There will also be a roundtable on closed-captioning requirements and standards led by a NATO delegate, which will include representatives from leading equipment providers in the field. “We want to make sure that whatever issue our industry is facing is brought into our show so that everyone in our region that isn’t able to attend CinemaCon can be up to speed with all the current issues,” stresses Rouman.
The trade show is another key feature of the event. “For a regional show like us, we really do have a very impressive trade show,” Rouman explains. “It’s a great cross-section of our industry, and our attendees always come out very impressed with that part of the show.” His co-chair, John Scaletta, agrees. “We focus on supporting our vendors by giving ample traffic to the trade show floor. We host cocktail hours at the floor, which are great and conducive to granting a lot of opportunities for the vendors to interact with both their existing and potential customers.”
The Geneva Convention is also known for its Hall of Fame, an annual celebration commemorating a cross section of the region’s top contributors in the exhibition business. The combination of all these elements results in a convention with a truly regional flavor that caters to the Midwest’s many independent and community-owned theaters.
By Shawn Robbins
Disney reports that Guardians of the Galaxy added $0.975 million in first place on Wednesday, off 35 percent from the same day last week. The year's top grosser so far has now accumulated $283.6 million through 34 days of release, 1.3 percent ahead of the pace of Marvel's first Iron Man. Yesterday marked the film's first day below the $1 million mark, a streak it maintained for an impressive 33 days--six more than Captain America: The Winter Soldier and just five short of Iron Man.
Teenage Mutant Ninja Turtles posted $0.546 million yesterday for a 50 percent week-to-week decline. The reboot continues to impress relative to pre-release expectations as its total now stands at $167.7 million--25 percent ahead of G.I. Joe: The Rise of Cobra at the same point in release.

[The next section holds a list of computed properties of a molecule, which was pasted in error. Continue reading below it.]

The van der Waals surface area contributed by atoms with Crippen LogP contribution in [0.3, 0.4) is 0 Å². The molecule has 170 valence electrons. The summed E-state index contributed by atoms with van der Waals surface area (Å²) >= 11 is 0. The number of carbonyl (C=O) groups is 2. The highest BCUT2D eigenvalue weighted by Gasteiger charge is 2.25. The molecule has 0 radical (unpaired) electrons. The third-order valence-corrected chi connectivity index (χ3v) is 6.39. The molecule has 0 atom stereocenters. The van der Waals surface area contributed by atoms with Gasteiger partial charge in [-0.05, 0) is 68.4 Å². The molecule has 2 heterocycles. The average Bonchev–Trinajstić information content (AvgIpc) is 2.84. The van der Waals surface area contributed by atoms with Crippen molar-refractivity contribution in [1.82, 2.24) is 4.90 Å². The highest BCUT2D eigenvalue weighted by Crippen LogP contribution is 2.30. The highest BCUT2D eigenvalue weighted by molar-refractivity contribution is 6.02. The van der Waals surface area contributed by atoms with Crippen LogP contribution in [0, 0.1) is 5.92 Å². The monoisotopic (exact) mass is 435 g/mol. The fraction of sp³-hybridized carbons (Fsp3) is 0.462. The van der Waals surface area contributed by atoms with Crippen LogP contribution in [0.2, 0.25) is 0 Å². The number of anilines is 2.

Pierce Brosnan's The November Man took in $0.54 million on Wednesday, representing a 37 percent decline from opening day one week ago. That gives the film $13.2 million in all through 8 days of release, 20 percent behind The Debt.
If I Stay grabbed $0.45 million on Wednesday, off 57 percent from last week and boosting its cume to $33.5 million through 13 days. That's 21 percent ahead of where the fellow Chloe Grace Moretz-led Carrie stood at the same point.
Meanwhile, As Above/So Below added $0.47 million in its sixth day of release, bringing its total to $11.4 million. The horror/thriller pic is pacing 3 percent behind Apollo 18.
Rolando Rodriguez had
already left the exhibition business when he was offered the top job at Rave
Cinemas. Rodriguez had established himself as a veteran figure in the
exhibition industry throughout a storied career at AMC before taking an
executive role at Walmart. He returned to exhibition and was a key factor in
turning around Rave Cinemas, culminating in the circuit's sale to Cinemark in
May 2013. Rodriguez wasn't out of the exhibition business for long thereafter,
as he was appointed president and CEO of Marcus Theaters that same summer. Now
a year into his tenure at Marcus, BoxOffice catches up with the veteran
exhibition executive to talk more about the business.
You're a veteran in the exhibition business. What made Marcus such an enticing option for you at this point in your career?